• Deconditioning Syndrome

  • Deconditioning Syndrom
    Four steps to ease into safe and pain free exercise routine

    Deconditioning syndrome is a term used to describe the series of physical and emotional events following an injury or psychological trauma that causes you to stop exercising. At one time or another, every athlete has experienced this cascade of events. And now, this halt in regular exercising has expanded beyond the scope of athletes. COVID-19 has affected people’s exercising habits in an unprecedented way. Gyms closed and lock-downs were put into place, not to mention that the air quality in certain parts of the country contributes to the increased difficulty to spend time outdoors. Yes, at-home fitness has remained an option but many have been experiencing a lack of motivation to pursue their fitness or other goals.

    The thing is, if you stop training you actually get noticeable deconditioning. Within as little as 7 days of complete rest, the beginnings of deconditioning have started. Physical fitness is very much is an issue of “use it or lose it.” This month we are seeing more patients than usual coming in for pains brought on by returning to exercise routines after months of not exercising. The most common conditions we are treating at the moment are back pain, spinal disc pain, hip pain, and neck pain.

    Symptoms of Deconditioning Syndrome

    1. Muscle weakness – Muscle weakness is linked to prolonged sitting, which can especially weaken the core muscles and gluteal muscles. The weakening of muscle groups throughout the body can then have negative effects on physical stability and strength.
    2. Cardiovascular problems – Decreased walking, running, and poor ergonomics all contribute to slouched posture, compression of the lungs, and decreasing chest expansion. Meaning, if you have a feeling that you are unable to breathe that well, it may be due to a lack of physical activity in combination with bad posture.
    3. Digestive difficulties
    4. Pulmonary conditions – Pulmonary conditions affect the lungs and other parts of a person’s respiratory system. As mentioned before, decreased lung capacity can be due to a lack of movement and poor posture. This is a primary side-effect now due to COVID-19 since many of us are not in our best physical shape and we are having largely virtual experiences that leave us sitting behind a screen for many hours.
    5. Depression – To some extent, everyone is depressed due to COVID-related life changes. Not being able to hang out with friends or family as before, financial difficulties, and stresses relating to uncertainty all contribute to most, if not everyone’s, inability to be in an optimal mental state at the moment.

    Easing Into A Safe and Pain-Free Exercise Routine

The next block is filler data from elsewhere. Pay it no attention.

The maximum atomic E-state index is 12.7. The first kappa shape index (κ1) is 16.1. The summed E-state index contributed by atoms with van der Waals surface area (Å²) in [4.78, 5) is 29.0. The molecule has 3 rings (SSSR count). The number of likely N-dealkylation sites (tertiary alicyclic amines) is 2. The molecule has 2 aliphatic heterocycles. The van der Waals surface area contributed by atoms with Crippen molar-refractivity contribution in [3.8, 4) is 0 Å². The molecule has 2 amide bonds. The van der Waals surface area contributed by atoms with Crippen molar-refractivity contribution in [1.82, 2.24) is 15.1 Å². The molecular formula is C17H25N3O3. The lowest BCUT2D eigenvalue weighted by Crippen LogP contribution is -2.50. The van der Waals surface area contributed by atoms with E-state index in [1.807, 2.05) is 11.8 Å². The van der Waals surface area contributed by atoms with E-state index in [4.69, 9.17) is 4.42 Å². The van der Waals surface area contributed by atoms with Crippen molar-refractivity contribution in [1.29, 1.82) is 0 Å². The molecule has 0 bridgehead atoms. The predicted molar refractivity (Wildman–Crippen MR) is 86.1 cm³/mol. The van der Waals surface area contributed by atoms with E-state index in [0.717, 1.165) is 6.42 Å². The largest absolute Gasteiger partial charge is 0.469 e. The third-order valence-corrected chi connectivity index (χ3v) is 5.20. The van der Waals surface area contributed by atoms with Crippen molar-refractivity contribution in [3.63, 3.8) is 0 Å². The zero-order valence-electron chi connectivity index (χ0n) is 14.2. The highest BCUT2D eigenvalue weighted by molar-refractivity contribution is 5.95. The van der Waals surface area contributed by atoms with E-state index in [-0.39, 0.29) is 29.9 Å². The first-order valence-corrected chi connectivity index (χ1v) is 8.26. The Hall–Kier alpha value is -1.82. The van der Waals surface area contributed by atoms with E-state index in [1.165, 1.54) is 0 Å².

If you are unsure of what to do, take some advice from a certified chiropractor. Here is what WE recommend you do:

    • Accept your current abilities – You are simply not at the physical level you were prior so it is essential to ease back into exercising slowly.
    • Start with the core – Core exercises work the muscles of the abdomen, back, pelvis, and hips.  There are many benefits to having a strong core: (1) your back is better protected from injury, (2) you will have better balance, (3) it may be easier for you to control your movements, and (4) you will absorb shock more efficiently. Try this 5-minute core activation series on the exercise ball before you do anything else.
    • Add glute strengthening – If you are returning to your running, walking, or weight-lifting habits, you will need a strong pelvis foundation and even weight distribution. Strong glutes will keep the pelvis leveled when the opposite leg is raised during activities such as walking, running, standing, or lifting. Check out these glute strengthening exercises that you can do from home.
    • Open up your chest – Deep breathing and chest opening exercises help increase lung capacity and chest expansion. Taking slow deep breaths hourly allows oxygen to reach more cells and replenishes the body. Strengthening the upper back and stretching the chest is another way to increase lung capacity.


    While you may be itching to reappear on the exercise scene it is best to consult with your trusted chiropractor for a full evaluation and adjustment. This is because the chiropractor can develop a personalized treatment plan to restore flexibility and muscle strength, which can contribute to returning to pain-free activities.

    Once again, the Chiro-Health team reiterates its desire to help improve your physical well-being and enhance your daily experiences. We invite you to share this article with someone who may also be affected by deconditioning syndrome. As always, choose chiropractic before medication and surgery and stay up to date on the latest treatments that chiropractic can offer and the latest deals at Chiro-Health Inc., your San Francisco chiropractor, by visiting our website, liking us on Facebook, Instagram, or calling us for an appointment.